Patriot and soldier, b. at St. Leonhard in Passeyrthale, Tyrol, Nov. 22, 1767; executed at Mantua, Feb. 20, 1810
Hofer, ANDREAS, patriot and soldier, b. at St. Leonhard in Passeyrthale, Tyrol, November 22, 1767; executed at Mantua, February 20, 1810. His father was known as the “Sandwirth” (i.e., landlord of the inn on the sandy spit of land formed by the Passeyr. The inn had been in the family for over one hundred years). Hofer’s education was very limited. As a youth, he was engaged in the wine and horse trade, but he went farther afield, learned to know men of every class, and even acquired a knowledge of Italian that stood him in good stead later. After his marriage with Anna Ladurner, he took over his father’s business, which, however, did not flourish in his hands. Gifted, though not a genius, a dashing but upright young man, loyal to his God and his sovereign, he made many friends by his straightforward character; his stately figure and flowing beard contributing in no small degree to his attractiveness. When the Tyrol was handed over to Bavaria at the Peace of Presburg, the “Sandwirth” was among the delegates who escorted the departing Archduke John. Thenceforth he attended quietly to his own affairs until, in 1806, he was called to Vienna with others, and was informed of the proposed uprising in the Tyrol. At the outset of the rebellion he was by no means its chief, but acquired fame as a leader mainly by his capture of a Bavarian detachment in the marsh of Sterzing. Hofer was not engaged in the first capture of Innsbruck, being then an officer on the southern frontier with the title of “Imperial Royal Commandant”. When the French broke victoriously into the Tyrol and occupied Innsbruck, he issued a general summons to the people, which roused many patriots and drew them to his standard. The fact that the enemy, underestimating the strength of the popular party, left only a small garrison of troops, favored their cause. After various skirmishes Hofer’s men broke into Innsbruck on May 30. The real battle came off at Berg Isel. The “Sandwirth” took no part in the conflict; nevertheless he directed it with skill and success.
The Tyrol was now free from invasion for two months; indeed, a few bands of insurgents ventured into Bavarian and Italian territory. Under these conditions Hofer thought he could return to his home and leave the government in the hands of the Intendant Hormayr, who had been sent from Vienna. But when, in spite of positive assurances from the emperor, the Tyrol was abandoned at the armistice of Znaim, and Marshal Lefebvre advanced to subdue the country, the people determined to risk their lives for faith and freedom. Again the written order of the “Sandwirth” flew round the valleys. Haspinger and Speckbacher organized the people, and on 13 and August 14 occurred the second battle of Berg Isel. Haspinger decided the result of the day; but Hofer stood for some time in the very heat of the battle, and by his energetic efforts induced the already weakening ranks to renew their efforts. Henceforth, the Intendant having fled, Hofer took the government into his own hands, moved into the Hofburg, and ruled his admiring countrymen in a patriarchal manner. Francis II bestowed on him a golden medal, but this proved fatal to Hofer, who was thereby strengthened in his delusion that the emperor would never abandon his faithful Tyrolese. Thus it happened that he even disregarded a letter from the Archduke John, as though it were a Bavarian or French proclamation, and on November 1 lost the third battle of Berg Isel against a superior force of the enemy.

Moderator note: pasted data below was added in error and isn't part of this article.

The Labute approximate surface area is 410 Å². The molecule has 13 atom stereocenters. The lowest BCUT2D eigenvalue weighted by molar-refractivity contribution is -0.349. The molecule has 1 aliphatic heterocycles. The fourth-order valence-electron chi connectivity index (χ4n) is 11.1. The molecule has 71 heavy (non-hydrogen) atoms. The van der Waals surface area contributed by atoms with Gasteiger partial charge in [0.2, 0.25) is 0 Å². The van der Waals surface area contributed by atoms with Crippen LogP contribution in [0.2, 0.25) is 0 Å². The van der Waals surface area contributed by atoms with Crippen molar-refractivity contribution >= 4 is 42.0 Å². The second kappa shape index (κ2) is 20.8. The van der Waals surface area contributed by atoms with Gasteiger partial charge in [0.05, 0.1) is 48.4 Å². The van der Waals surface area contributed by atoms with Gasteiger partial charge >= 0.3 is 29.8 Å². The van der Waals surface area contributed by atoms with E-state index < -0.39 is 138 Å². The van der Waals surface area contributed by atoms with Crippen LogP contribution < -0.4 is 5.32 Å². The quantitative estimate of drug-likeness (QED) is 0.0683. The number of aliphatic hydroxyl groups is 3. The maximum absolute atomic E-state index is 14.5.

The renewed success of the French general and the Bavarian crown prince (afterwards Ludwig I) now determined Hofer to surrender; trusting, however, to his friends and to false rumors, he changed his mind and decided to fight to the last. The mighty columns of the allies soon crushed all resistance, and the leaders of the peasant army saw that nothing remained but flight; Hofer alone remained and went into hiding. A covetous countryman, greedy for the reward offered for his capture, betrayed him. He was surprised in his hiding place, dragged to Mantua amid insults and outrages, and haled before a court. Without awaiting its sentence a peremptory order from Napoleon ordered him to be shot forthwith. He took his death-sentence with Christian calmness, and died with the courage of a hero. The prophecy he uttered in the presence of his confessor shortly before he died: “The Tyrol will be Austrian again” was fulfilled three years later. His remains were disinterred in 1823 and laid to rest in the court chapel at Innsbruck, where his life-size statue now stands. The emperor ennobled the Hofer family. The youth of Germany has been inspired by his heroic figure, and German poets like Mosen, Schenkendorf, Immermann, etc. have sung of his deeds and sufferings. Even the French pay a wondering homage to his sincere piety, his self-sacrificing patriotism, and his noble sense of honor (Denis in “Hist. gen.”; Correard in “Precis d’histoire moderne”: a text-book for the pupils of the military school of St. Cyr).